serial cog loader

This is so simple I couldn't believe it myself:)

And if it weren't for Rayman's work and Chip's loader, I would never have seen it!!
Thanks guys.
               call    #rcv_char  
               mov whichcog,rx_char
               call    #rcv_char  
               setbyte numbytes,rx_char,#2
               call    #rcv_char  
               setbyte numbytes,rx_char,#1
               call    #rcv_char  
               setbyte numbytes,rx_char,#0
               wrfast  #0,#0  

.nextbytes     call #rcv_char
               wfbyte rx_char
               djnz numbytes,#.nextbytes
               coginit whichcog,##0

the test object is the compiled version of this
		orgh	0
' blink
blink		cogid	x		'which cog am I?
		setb	dirb,x		'make that pin an output
       		notb	outb,x		'flip its output state
		add	x,#16		'add to my id
		shl	x,#18		'shift up to make it big
		waitx	x		'wait that many clocks
		jmp	#blink		'do it again

x		res	1

the loader expects a byte containing the cog number, then three bytes representing the byte count ... and then the raw output of the obj file. I don't stop the cog first... so if you want you can get all of the empty cogs blinking by repeatedly loading the same file.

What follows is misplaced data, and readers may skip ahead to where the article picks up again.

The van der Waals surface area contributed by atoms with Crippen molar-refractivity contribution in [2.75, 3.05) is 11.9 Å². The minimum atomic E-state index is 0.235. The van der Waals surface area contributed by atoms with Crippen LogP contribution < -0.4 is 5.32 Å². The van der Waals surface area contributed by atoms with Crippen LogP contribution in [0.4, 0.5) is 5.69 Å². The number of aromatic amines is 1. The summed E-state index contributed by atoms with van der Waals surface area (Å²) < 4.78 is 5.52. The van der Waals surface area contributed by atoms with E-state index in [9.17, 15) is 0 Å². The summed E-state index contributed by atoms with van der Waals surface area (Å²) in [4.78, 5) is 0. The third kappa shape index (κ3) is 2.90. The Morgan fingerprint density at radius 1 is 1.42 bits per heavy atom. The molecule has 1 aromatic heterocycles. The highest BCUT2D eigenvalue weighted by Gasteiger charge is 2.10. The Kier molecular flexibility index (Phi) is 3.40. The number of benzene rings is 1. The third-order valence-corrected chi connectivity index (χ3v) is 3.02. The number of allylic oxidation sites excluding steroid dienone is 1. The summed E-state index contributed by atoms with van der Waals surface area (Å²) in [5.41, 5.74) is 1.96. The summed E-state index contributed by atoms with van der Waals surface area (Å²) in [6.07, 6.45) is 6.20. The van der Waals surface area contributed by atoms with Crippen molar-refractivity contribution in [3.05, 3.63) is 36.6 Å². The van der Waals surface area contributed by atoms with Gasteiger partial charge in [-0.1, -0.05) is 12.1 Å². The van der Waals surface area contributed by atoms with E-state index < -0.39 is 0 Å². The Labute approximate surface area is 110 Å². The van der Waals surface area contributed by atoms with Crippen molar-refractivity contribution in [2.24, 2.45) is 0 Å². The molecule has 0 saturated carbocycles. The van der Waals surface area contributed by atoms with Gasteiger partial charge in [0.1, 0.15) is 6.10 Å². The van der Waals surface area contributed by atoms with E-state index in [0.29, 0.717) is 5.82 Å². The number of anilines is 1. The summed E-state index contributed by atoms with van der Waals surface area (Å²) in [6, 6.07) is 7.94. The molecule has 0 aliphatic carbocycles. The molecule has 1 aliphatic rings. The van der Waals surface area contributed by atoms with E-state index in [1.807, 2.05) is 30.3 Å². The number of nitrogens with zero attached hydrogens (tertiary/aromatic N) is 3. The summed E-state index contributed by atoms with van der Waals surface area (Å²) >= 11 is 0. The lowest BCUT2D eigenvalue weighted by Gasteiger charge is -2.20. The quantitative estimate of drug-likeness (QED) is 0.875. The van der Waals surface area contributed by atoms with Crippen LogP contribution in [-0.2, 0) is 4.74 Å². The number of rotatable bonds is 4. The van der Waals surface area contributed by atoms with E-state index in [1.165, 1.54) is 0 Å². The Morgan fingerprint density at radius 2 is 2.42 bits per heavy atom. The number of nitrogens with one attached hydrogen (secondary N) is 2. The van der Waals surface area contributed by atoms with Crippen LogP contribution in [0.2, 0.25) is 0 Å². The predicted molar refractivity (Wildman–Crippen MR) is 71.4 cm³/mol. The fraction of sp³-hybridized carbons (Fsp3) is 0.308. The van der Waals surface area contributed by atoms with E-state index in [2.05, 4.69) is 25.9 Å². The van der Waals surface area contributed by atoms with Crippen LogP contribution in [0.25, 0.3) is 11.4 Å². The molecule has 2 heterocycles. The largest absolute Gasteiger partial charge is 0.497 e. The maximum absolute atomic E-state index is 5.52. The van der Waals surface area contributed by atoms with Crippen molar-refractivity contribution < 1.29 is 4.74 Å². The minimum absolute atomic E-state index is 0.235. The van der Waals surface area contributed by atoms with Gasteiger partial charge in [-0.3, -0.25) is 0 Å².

Makes me happier than.... you know:)


  • On the computer side of things, I have Processing 3 handling the file.
    public void obj2serial() {
      // Open a file and read its binary data 
      String path = "C:/Users/Public/p2/all_cogs_blinkexp.obj";
      byte obj[] = loadBytes(path); 
      myPort.write(14);   //which cog
      int objbytes = obj.length;
      byte tempbyte=byte(objbytes >> 16 & 0xff) ;
      tempbyte=byte(objbytes >> 8 & 0xff) ;
     tempbyte=byte(objbytes & 0xff) ;
      // Print each value, from 0 to 255 
      for (int kya = 0; kya < obj.length; kya++) { 
        // bytes are from -128 to 127, this converts to 0 to 255 
        myPort.write( obj[kya]); 
      // Print a blank line at the end 
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